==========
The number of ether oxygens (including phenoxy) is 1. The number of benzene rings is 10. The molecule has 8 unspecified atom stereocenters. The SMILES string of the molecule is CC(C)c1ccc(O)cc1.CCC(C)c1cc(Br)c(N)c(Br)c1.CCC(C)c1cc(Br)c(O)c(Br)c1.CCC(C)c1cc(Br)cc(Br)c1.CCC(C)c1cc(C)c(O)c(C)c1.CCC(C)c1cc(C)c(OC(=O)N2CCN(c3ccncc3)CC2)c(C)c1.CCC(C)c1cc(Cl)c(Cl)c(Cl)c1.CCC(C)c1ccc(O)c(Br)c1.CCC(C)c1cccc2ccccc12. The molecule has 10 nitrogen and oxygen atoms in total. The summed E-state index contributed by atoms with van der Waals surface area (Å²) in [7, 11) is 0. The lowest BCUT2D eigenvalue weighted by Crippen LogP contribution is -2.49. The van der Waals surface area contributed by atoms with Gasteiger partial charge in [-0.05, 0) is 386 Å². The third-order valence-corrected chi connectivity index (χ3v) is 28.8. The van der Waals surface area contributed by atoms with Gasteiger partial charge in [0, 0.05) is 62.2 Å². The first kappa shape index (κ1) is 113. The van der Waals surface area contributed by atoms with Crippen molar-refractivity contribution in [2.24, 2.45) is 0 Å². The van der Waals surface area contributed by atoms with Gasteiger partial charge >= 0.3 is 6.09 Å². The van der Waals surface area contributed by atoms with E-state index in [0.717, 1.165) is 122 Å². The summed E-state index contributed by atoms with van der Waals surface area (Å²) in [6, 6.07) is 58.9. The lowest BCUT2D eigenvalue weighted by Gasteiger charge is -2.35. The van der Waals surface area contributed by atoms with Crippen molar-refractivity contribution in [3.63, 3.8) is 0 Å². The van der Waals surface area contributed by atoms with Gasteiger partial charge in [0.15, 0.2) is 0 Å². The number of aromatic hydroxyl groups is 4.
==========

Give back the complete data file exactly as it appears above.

The number of ether oxygens (including phenoxy) is 1. The number of benzene rings is 10. The molecule has 8 unspecified atom stereocenters. The SMILES string of the molecule is CC(C)c1ccc(O)cc1.CCC(C)c1cc(Br)c(N)c(Br)c1.CCC(C)c1cc(Br)c(O)c(Br)c1.CCC(C)c1cc(Br)cc(Br)c1.CCC(C)c1cc(C)c(O)c(C)c1.CCC(C)c1cc(C)c(OC(=O)N2CCN(c3ccncc3)CC2)c(C)c1.CCC(C)c1cc(Cl)c(Cl)c(Cl)c1.CCC(C)c1ccc(O)c(Br)c1.CCC(C)c1cccc2ccccc12. The molecule has 10 nitrogen and oxygen atoms in total. The summed E-state index contributed by atoms with van der Waals surface area (Å²) in [7, 11) is 0. The lowest BCUT2D eigenvalue weighted by Crippen LogP contribution is -2.49. The van der Waals surface area contributed by atoms with Gasteiger partial charge in [-0.05, 0) is 386 Å². The third-order valence-corrected chi connectivity index (χ3v) is 28.8. The van der Waals surface area contributed by atoms with Gasteiger partial charge in [0, 0.05) is 62.2 Å². The first kappa shape index (κ1) is 113. The van der Waals surface area contributed by atoms with Crippen molar-refractivity contribution in [2.24, 2.45) is 0 Å². The van der Waals surface area contributed by atoms with Gasteiger partial charge >= 0.3 is 6.09 Å². The van der Waals surface area contributed by atoms with E-state index in [0.717, 1.165) is 122 Å². The summed E-state index contributed by atoms with van der Waals surface area (Å²) in [6, 6.07) is 58.9. The lowest BCUT2D eigenvalue weighted by Gasteiger charge is -2.35. The van der Waals surface area contributed by atoms with Crippen molar-refractivity contribution in [3.63, 3.8) is 0 Å². The van der Waals surface area contributed by atoms with Gasteiger partial charge in [0.15, 0.2) is 0 Å². The number of aromatic hydroxyl groups is 4.